Recently, the U.S. Supreme Court heard a case involving former high school football coach Joe Kennedy, who said his constitutional rights were violated after being suspended for praying on the 50-yard line after games.
The coach (who is Christian) defended his right to pray, saying: "Every American should be able to [express their] faith in public and not worry about being fired."
At the heart of the argument: the question of whether a teacher who is praying on school property — in full view of students, parents and faculty — is praying as a private citizen or a public school employee (where his speech isn’t protected due to a separation of church/state).
- It was private prayer – therefore Kennedy did not violate the separation of church/state
- Kennedy never asked players to pray with him (and when some joined, it was their personal choice)
- Teachers don't forego their free speech rights when they enter school property (even if that speech is prayer)
- Allowing religious speech doesn’t mean a public school endorses it (or any specific religion)
- Kennedy was a school coach praying on school property, after a school game, in a very public manner. In other words: he was acting as a school employee, not a private citizen.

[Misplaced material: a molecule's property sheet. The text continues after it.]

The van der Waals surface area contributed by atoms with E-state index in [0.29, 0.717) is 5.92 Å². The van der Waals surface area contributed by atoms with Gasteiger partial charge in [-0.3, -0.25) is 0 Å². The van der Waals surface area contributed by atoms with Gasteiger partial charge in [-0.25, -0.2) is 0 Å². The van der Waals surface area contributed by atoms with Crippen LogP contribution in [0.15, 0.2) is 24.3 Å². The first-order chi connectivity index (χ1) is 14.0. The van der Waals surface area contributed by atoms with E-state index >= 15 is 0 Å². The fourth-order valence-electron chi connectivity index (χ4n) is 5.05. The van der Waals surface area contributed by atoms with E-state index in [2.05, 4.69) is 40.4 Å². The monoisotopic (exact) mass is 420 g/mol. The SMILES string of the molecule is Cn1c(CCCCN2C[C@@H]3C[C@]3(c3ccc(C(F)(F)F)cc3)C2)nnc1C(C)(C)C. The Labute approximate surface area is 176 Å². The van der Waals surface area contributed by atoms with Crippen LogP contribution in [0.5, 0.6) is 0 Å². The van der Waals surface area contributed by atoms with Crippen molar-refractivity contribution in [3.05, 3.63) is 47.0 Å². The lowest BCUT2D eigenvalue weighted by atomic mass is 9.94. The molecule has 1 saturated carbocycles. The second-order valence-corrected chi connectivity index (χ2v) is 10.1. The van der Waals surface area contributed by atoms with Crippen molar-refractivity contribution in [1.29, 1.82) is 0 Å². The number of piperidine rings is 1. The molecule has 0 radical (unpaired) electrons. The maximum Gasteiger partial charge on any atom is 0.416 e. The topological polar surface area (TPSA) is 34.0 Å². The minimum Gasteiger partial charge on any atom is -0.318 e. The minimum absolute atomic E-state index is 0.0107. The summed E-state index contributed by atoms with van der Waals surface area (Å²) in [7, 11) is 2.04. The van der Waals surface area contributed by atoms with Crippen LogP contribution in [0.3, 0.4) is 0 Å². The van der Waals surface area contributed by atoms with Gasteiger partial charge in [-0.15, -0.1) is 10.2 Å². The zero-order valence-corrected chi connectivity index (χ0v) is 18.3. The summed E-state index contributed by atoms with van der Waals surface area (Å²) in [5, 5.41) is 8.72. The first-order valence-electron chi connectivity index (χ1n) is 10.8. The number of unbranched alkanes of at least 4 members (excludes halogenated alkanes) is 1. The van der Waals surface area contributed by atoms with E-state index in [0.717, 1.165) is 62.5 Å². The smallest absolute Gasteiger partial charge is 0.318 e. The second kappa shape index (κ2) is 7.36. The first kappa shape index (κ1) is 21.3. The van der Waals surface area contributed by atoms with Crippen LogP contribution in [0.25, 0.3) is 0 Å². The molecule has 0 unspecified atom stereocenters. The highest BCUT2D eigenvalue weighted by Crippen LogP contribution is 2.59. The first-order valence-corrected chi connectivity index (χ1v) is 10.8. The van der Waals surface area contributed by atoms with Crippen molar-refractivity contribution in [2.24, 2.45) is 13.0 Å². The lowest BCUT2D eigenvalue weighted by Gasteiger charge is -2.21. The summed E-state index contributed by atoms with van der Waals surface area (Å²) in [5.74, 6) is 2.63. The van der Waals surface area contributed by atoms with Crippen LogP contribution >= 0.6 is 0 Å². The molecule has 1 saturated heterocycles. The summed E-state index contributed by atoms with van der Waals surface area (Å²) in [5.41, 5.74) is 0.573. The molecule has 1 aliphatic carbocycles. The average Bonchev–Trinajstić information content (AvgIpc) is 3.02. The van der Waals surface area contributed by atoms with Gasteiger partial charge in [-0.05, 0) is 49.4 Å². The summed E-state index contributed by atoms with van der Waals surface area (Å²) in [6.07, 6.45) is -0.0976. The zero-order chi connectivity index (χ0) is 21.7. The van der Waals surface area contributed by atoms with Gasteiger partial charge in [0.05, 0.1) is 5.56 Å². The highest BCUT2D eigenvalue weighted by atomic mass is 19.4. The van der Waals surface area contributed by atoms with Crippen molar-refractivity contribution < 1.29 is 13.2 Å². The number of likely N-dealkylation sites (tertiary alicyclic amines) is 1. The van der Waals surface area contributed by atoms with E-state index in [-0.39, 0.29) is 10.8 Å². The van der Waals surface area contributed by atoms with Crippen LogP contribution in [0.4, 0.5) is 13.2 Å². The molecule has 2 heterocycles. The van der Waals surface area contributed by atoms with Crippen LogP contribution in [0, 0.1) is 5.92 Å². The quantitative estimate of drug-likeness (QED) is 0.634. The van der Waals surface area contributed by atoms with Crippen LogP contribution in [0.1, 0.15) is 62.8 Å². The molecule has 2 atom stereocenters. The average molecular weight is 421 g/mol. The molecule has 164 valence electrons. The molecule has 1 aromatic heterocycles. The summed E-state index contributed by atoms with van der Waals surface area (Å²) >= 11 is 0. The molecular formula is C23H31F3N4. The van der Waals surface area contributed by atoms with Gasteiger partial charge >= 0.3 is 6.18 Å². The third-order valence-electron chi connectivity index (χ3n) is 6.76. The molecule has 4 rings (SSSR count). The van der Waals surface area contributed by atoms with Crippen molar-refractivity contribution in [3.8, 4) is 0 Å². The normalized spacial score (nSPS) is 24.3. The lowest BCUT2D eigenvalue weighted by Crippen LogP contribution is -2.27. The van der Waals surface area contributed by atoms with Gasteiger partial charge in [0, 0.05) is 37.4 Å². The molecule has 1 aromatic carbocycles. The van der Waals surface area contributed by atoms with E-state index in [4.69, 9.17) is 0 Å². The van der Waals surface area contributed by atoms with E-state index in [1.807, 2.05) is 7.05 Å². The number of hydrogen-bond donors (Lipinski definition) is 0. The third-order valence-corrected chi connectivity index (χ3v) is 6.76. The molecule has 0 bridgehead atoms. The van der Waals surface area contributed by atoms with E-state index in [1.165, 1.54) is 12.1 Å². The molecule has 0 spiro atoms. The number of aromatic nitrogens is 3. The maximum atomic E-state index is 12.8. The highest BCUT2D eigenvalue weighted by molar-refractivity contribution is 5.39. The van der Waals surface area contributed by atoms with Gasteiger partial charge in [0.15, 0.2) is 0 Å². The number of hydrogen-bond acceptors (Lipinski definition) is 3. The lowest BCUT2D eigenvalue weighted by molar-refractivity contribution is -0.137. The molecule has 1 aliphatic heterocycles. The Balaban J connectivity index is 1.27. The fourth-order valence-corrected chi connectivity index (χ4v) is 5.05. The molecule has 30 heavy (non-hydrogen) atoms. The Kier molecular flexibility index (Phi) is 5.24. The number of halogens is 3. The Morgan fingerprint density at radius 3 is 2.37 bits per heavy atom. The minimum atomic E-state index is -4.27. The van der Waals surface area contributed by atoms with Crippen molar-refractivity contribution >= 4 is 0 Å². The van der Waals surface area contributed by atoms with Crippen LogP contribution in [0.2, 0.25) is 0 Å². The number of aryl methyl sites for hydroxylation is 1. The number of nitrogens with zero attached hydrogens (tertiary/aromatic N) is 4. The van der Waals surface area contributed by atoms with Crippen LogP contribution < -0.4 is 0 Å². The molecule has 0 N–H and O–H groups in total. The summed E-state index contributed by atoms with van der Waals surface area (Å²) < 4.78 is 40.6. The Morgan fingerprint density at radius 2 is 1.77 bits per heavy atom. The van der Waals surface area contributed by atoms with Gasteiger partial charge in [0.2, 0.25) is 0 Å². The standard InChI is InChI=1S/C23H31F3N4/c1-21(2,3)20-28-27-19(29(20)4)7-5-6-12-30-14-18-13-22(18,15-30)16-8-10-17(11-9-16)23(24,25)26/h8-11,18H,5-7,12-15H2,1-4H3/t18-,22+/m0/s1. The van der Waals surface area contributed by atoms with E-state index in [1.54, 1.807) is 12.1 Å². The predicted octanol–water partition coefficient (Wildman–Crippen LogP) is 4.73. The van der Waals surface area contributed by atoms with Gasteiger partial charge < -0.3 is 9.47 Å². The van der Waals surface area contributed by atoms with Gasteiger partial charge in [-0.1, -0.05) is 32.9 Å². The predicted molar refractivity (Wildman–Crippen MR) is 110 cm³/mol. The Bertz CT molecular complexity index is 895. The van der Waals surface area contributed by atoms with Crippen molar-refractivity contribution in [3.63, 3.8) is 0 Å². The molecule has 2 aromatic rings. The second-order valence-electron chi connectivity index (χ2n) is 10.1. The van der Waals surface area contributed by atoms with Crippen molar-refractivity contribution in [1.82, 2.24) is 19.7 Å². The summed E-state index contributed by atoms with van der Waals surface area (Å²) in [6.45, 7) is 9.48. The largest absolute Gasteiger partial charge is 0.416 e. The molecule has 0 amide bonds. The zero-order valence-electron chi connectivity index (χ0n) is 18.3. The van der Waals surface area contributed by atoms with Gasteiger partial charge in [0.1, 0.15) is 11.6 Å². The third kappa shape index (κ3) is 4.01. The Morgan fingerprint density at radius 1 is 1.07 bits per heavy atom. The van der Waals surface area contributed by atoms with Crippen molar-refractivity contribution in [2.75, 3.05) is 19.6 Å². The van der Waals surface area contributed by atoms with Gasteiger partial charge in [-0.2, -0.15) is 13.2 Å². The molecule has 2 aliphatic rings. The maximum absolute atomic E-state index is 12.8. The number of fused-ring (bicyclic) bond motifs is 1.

- Praying in such a public manner – and allowing players to join in – might make other students feel pressured to join (or, conversely, excluded if they don’t join or share Kennedy's religious beliefs)
- His behavior might call into question whether Kennedy shows favoritism toward students/players who pray with him
- Allowing group prayer at a school event could be seen as endorsing Christianity over other religions
The court recently ruled in Kennedy’s favor, saying his prayers are protected by his right to free speech/religious exercise.
Reading about this case got us thinking …
? If Kennedy invited his players to a Christian group prayer session immediately after games — but at his home, would that be acceptable? Or would that be a violation of the separation of church/state?
? Should teachers refrain from expressing their beliefs (religious or personal) to students, lest they feel pressured into agreeing with them?
? Is it fair to ask public school employees to refrain from expressing their religious beliefs at their jobs, if those beliefs are an integral part of their lives?
See what our followers had to say about this topic.
David Lowen said:
The issue here is the power dynamics of teacher/coach and student. Nothing is truly voluntary when the person in power is “inviting” others to participate, even if the invite is unsaid. This is even more true in an adult-adolescent relationship. Will the player feel the need to participate in order to curry favor or to not anger the coach? Will attending give undue advantages to those that show up? I have seen this first hand in a small Texas town east of Dallas back in the 80’s, where the head coach wanted all his players and coaches to attend services with him. It cost me my coaching position.
July 12, 2022